• 200 sticks of tobacco for heating
  • or any proportional combination of the above

Any other goods

  • £390 or £270 if travelling by private plane or boat

The beer allowance of 42 litres will equate to three crates of 568ml (pint) cans. If passengers prefer to buy 330ml bottles of beer this would equate to five crates.
Duty free, personal allowance and the VAT Retail Export Scheme changes will apply in England, Wales and Scotland.
There will no longer be the facility for tax free shopping at airports.


The law on taking any food on holiday will now apply when travelling from the UK into the EU. EU published guidance is quite clear on this and on it’s website states “you are not allowed to bring any meat or dairy products” into the EU.
This means that you cannot cross an EU border with items such as cheese, ham and butter, all common ingredients of your in-flight snack. You may find that any uneaten sandwiches or snacks will be confiscated upon arrival.


According to if you currently have an European Health Insurance Card (EHIC) it will be valid until its expiry date. For any new applications and for expired cards a new Global Health Insurance Card (GHIC) will be issued. This information is applicable to UK citizens living in the UK.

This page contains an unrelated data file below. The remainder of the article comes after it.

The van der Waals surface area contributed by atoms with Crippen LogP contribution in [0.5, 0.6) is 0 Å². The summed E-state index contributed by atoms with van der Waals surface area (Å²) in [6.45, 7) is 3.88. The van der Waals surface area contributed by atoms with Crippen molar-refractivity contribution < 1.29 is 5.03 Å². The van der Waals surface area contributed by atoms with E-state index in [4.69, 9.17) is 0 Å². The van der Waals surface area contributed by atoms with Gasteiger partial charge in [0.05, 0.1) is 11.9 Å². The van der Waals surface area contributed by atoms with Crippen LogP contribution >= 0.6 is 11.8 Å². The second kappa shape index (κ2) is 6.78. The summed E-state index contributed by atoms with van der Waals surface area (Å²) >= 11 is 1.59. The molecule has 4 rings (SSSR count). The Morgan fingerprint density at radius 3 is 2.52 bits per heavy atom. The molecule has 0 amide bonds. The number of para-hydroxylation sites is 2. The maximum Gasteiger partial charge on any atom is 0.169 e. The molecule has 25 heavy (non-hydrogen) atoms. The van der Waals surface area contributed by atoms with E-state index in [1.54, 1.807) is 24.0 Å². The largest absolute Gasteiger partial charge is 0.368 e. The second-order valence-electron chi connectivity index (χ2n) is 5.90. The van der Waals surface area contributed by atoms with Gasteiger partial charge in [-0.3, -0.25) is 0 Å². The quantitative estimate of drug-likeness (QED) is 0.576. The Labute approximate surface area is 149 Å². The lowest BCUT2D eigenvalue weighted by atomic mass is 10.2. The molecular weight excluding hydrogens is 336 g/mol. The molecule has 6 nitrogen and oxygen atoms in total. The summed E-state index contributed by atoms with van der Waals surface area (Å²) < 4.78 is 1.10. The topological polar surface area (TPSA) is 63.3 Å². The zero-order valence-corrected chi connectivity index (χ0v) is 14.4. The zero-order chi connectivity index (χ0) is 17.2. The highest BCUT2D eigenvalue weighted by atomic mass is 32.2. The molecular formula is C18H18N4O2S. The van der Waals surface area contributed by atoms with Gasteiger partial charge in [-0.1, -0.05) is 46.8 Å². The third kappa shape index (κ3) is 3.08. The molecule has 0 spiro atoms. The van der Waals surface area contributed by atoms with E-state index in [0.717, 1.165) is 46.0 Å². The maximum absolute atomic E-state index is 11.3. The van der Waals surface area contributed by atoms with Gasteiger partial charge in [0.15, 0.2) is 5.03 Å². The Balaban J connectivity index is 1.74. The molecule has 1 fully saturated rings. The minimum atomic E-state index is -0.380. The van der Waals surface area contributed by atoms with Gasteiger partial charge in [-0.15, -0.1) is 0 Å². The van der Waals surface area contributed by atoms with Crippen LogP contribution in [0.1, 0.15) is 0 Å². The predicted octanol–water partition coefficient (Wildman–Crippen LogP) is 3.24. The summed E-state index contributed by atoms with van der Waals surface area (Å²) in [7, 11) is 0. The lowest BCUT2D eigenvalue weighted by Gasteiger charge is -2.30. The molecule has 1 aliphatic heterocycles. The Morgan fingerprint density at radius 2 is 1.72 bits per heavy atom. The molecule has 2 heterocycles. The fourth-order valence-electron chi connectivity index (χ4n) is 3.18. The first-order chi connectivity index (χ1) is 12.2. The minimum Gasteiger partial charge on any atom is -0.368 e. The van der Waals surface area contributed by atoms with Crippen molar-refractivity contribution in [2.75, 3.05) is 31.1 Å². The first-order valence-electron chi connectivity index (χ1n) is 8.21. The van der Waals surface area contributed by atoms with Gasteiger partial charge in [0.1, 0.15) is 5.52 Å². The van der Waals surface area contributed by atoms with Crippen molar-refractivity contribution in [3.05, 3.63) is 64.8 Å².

EU citizens living in the UK and certain other exempt groups of people will still qualify for a UK issued EHIC.
A GHIC or EHIC is no substitute for proper travel insurance that includes good medical cover.
Always check for what is the most appropraiate cover for you and your trip before you travel.

Driving abroad

If you are planning on coming on holiday and hiring a car in Greece, you will most probably not notice any difference; this is because the UK and Greece are both signed up to the Vienna Convention on Road Traffic and this allows for the mutual recognition of internationally issued driving licences.